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Sorting SimpleXMLElement Object arrays

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How annoying is it when you import data from an XML file (using simplexml_load_string for example) and get what looks like a normal array, but turns out to be a SimpleXMLElement Object which doesn't accept most of the usual array functions.

Sorting SimpleXMLElement Objects

After importing an XML file into PHP we find ourselves with the following structure. The original XML being a series of <result> nodes under a single parent node. A very common structure.

At this stage we can see the data using print_r or similar function which can loop through the SimpleXMLElement Object structure:

SimpleXMLElement Object ( [result] => Array ( [0] => SimpleXMLElement Object ( [zip] => 90210 [city] => Los Angeles [state] => CA ) [1] => SimpleXMLElement Object ( [zip] => 90213 [city] => Beverly Hills [state] => CA ) [2] => SimpleXMLElement Object ( [zip] => 92130 [city] => San Diego [state] => CA ) [3] => SimpleXMLElement Object ( [zip] => 89165 [city] => Las Vegas [state] => NV ) [4] => SimpleXMLElement Object ( [zip] => 85034 [city] => Phoenix [state] => AZ ) ) )

While it looks like $xml->result might be a normal array, trying to apply the usual array functions will not work. Even var_dump will not show you past the first entry as the data for SimpleXMLElement Objects is stored internally by PHP.

Creating a proxy array for sorting

What we can do, however, is create a 'proxy' array for sorting by looping through the results and collecting each node:

<?PHP $sortable = array(); foreach($xml->result as $node) { $sortable[] = $node; } ?>

Now we have a normal PHP Array containing SimpleXMLElement Object nodes:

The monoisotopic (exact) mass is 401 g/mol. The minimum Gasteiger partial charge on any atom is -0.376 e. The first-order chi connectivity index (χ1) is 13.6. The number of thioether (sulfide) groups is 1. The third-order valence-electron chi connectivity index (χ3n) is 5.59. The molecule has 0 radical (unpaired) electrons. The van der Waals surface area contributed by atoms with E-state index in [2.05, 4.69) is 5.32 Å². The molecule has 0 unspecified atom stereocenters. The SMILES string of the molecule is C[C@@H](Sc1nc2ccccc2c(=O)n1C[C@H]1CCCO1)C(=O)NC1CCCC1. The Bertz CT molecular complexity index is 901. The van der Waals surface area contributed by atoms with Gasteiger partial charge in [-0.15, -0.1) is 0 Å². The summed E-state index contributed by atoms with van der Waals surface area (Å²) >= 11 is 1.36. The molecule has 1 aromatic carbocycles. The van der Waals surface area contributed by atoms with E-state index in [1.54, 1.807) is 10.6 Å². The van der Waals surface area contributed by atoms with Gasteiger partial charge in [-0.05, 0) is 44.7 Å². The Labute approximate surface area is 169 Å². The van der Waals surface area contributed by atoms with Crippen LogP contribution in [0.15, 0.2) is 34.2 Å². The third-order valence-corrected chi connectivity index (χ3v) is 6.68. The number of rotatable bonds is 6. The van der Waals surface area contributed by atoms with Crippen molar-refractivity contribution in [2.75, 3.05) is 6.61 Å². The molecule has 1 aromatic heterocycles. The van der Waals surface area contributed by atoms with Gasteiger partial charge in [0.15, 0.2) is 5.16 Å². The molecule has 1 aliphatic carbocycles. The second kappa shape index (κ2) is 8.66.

Array ( [0] => SimpleXMLElement Object ( [zip] => 90210 [city] => Los Angeles [state] => CA ) [1] => SimpleXMLElement Object ( [zip] => 90213 [city] => Beverly Hills [state] => CA ) [2] => SimpleXMLElement Object ( [zip] => 92130 [city] => San Diego [state] => CA ) [3] => SimpleXMLElement Object ( [zip] => 89165 [city] => Las Vegas [state] => NV ) [4] => SimpleXMLElement Object ( [zip] => 85034 [city] => Phoenix [state] => AZ ) )

The reason for PHP keeping SimpleXmlElement data in memory is that it can become very large in which case extracting it into other PHP constructs will consume a lot of memory. This option is best then for small datasets.

Applying the sort

Our Array can now be sorted using a variation of our associative array sorting functions. For example, to sort the list by state and then by city we use the following:

<PHP function compare_city($a, $b) { // sort by state $retval = strnatcmp($a->state, $b->state); // if identical, sort by city if(!$retval) $retval = strnatcmp($a->city, $b->city); return $retval; } // sort alphabetically by state and city usort($sortable, __NAMESPACE__ . '\compare_city'); ?>

The only real difference between this case and a normal associative array sorting function is that we reference the node elements using $object->city instead of $array['city']. The result is as you would expect:

Array ( [0] => SimpleXMLElement Object ( [zip] => 85034 [city] => Phoenix [state] => AZ ) [1] => SimpleXMLElement Object ( [zip] => 90213 [city] => Beverly Hills [state] => CA ) [2] => SimpleXMLElement Object ( [zip] => 90210 [city] => Los Angeles [state] => CA ) [3] => SimpleXMLElement Object ( [zip] => 92130 [city] => San Diego [state] => CA ) [4] => SimpleXMLElement Object ( [zip] => 89165 [city] => Las Vegas [state] => NV ) )

And we're there. Check out the Related Articles links below for more on sorting of arrays and associative arrays.

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